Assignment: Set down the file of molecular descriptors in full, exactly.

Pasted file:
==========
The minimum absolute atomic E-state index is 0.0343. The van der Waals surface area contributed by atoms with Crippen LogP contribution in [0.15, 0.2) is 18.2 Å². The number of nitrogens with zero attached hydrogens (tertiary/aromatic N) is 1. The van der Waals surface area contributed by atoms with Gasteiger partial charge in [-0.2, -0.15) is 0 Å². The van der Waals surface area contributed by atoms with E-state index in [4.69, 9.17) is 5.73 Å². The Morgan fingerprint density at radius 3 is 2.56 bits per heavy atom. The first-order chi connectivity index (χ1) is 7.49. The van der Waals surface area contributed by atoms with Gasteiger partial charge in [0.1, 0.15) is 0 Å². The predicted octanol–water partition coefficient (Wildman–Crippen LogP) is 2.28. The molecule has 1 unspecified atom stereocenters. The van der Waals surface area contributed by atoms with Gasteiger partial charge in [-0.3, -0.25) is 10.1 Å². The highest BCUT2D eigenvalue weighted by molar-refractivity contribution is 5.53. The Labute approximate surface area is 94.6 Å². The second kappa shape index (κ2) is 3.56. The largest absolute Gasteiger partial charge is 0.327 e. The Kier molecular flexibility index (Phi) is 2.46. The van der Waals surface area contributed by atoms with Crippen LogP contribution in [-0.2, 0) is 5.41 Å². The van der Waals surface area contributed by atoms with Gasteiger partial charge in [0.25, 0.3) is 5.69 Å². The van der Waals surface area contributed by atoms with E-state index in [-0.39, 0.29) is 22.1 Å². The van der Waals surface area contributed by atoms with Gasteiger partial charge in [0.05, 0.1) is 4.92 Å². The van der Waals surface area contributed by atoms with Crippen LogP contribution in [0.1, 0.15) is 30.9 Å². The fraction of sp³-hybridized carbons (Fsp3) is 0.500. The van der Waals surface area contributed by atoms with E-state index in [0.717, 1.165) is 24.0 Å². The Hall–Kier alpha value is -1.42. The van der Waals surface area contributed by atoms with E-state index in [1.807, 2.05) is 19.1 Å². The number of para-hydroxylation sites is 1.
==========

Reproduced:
The minimum absolute atomic E-state index is 0.0343. The van der Waals surface area contributed by atoms with Crippen LogP contribution in [0.15, 0.2) is 18.2 Å². The number of nitrogens with zero attached hydrogens (tertiary/aromatic N) is 1. The van der Waals surface area contributed by atoms with Gasteiger partial charge in [-0.2, -0.15) is 0 Å². The van der Waals surface area contributed by atoms with E-state index in [4.69, 9.17) is 5.73 Å². The Morgan fingerprint density at radius 3 is 2.56 bits per heavy atom. The first-order chi connectivity index (χ1) is 7.49. The van der Waals surface area contributed by atoms with Gasteiger partial charge in [0.1, 0.15) is 0 Å². The predicted octanol–water partition coefficient (Wildman–Crippen LogP) is 2.28. The molecule has 1 unspecified atom stereocenters. The van der Waals surface area contributed by atoms with Gasteiger partial charge in [-0.3, -0.25) is 10.1 Å². The highest BCUT2D eigenvalue weighted by molar-refractivity contribution is 5.53. The Labute approximate surface area is 94.6 Å². The second kappa shape index (κ2) is 3.56. The largest absolute Gasteiger partial charge is 0.327 e. The Kier molecular flexibility index (Phi) is 2.46. The van der Waals surface area contributed by atoms with Crippen LogP contribution in [-0.2, 0) is 5.41 Å². The van der Waals surface area contributed by atoms with Gasteiger partial charge in [0.25, 0.3) is 5.69 Å². The van der Waals surface area contributed by atoms with E-state index in [-0.39, 0.29) is 22.1 Å². The van der Waals surface area contributed by atoms with Gasteiger partial charge in [0.05, 0.1) is 4.92 Å². The van der Waals surface area contributed by atoms with Crippen LogP contribution in [0.1, 0.15) is 30.9 Å². The fraction of sp³-hybridized carbons (Fsp3) is 0.500. The van der Waals surface area contributed by atoms with E-state index in [0.717, 1.165) is 24.0 Å². The Hall–Kier alpha value is -1.42. The van der Waals surface area contributed by atoms with E-state index in [1.807, 2.05) is 19.1 Å². The number of para-hydroxylation sites is 1.